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D.F. Barry Biography

David Frances Barry (1854-1934)

D.F. Barry's photographs of the American Indian and U.S. Army participants in the Sioux War of 1876 are some of the most recognizable surviving images from this period in the history of the American West.

Barry first came west in the 1870s as an apprentice to photographer O.S. Goff, who worked as a photographer at Fort Abraham Lincoln, located near present-day Bismarck, N.D. It was from this post that Lt. Col. George Custer led his Seventh U.S. Cavalry division in May 1876 to the now-famous battle along the banks of the Little Bighorn River in southern Montana.

Goff photographed Custer and his officers extensively before their departure and made the last known image of Custer. Following the battle, Goff and Barry became partners in a Bismarck photo studio that concentrated on producing and selling portraits of Custer, other military figures and American Indians.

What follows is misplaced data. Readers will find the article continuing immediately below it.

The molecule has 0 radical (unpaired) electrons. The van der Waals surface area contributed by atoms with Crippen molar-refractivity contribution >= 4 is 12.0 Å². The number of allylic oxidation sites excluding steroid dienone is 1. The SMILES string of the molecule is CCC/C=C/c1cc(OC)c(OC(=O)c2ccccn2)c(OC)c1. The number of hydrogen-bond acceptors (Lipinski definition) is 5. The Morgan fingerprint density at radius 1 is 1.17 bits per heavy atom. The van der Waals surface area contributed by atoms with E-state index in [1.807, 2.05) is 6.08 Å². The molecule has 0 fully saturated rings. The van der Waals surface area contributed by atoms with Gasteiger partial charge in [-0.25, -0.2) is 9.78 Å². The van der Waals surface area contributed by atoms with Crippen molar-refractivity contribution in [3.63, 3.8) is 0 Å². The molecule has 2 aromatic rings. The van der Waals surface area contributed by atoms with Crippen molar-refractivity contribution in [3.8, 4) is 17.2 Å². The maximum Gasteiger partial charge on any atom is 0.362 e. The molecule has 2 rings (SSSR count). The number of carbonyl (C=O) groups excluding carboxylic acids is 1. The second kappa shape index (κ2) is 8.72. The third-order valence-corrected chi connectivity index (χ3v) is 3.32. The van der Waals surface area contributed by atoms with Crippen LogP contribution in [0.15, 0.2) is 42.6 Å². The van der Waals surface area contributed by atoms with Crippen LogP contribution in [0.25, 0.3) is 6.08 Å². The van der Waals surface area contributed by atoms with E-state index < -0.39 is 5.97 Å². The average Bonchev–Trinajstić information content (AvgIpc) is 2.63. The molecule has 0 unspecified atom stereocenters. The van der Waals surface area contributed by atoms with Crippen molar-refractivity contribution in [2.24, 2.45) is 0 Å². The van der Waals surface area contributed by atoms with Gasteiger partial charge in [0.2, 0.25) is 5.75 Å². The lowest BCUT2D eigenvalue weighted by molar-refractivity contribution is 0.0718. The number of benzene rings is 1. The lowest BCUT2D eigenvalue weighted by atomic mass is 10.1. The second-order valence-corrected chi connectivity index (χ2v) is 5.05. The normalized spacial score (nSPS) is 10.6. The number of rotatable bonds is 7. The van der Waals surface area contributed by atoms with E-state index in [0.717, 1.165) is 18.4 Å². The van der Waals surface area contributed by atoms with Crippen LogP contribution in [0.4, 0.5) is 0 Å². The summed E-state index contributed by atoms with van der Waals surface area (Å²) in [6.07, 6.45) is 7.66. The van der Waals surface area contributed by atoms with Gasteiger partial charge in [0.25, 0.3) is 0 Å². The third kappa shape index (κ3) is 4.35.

From his studio, Barry traveled to several Indian reservations making images of Lakota, Apsaroke, Cheyenne, Arikara and other tribal members. Though Barry and Goff severed their partnership in the 1880s, Barry continued to photograph soldiers, American Indians and others who passed through the Dakotas, including William F. "Buffalo Bill" Cody.

The Lakota knew Barry as Icastinyanka Cikala Hanzi, “The Little Shadow Catcher.” Usher Lloyd Burdick was a member of the United States House of Representatives from North Dakota. “Without doubt the Barry pictures of Indians, soldiers and frontiersmen take equal rank, in their class, with the Brady photographs of the Civil War,” wrote Usher L. Burdick. Many agreed, from frontier legends like Buffalo Bill Cody to William S. Hart and others who depicted them. “Barry’s photographs have kept the days of the Golden West fresh in our memories,” said Burdick, encapsulating the sentiments of Barry’s admirers.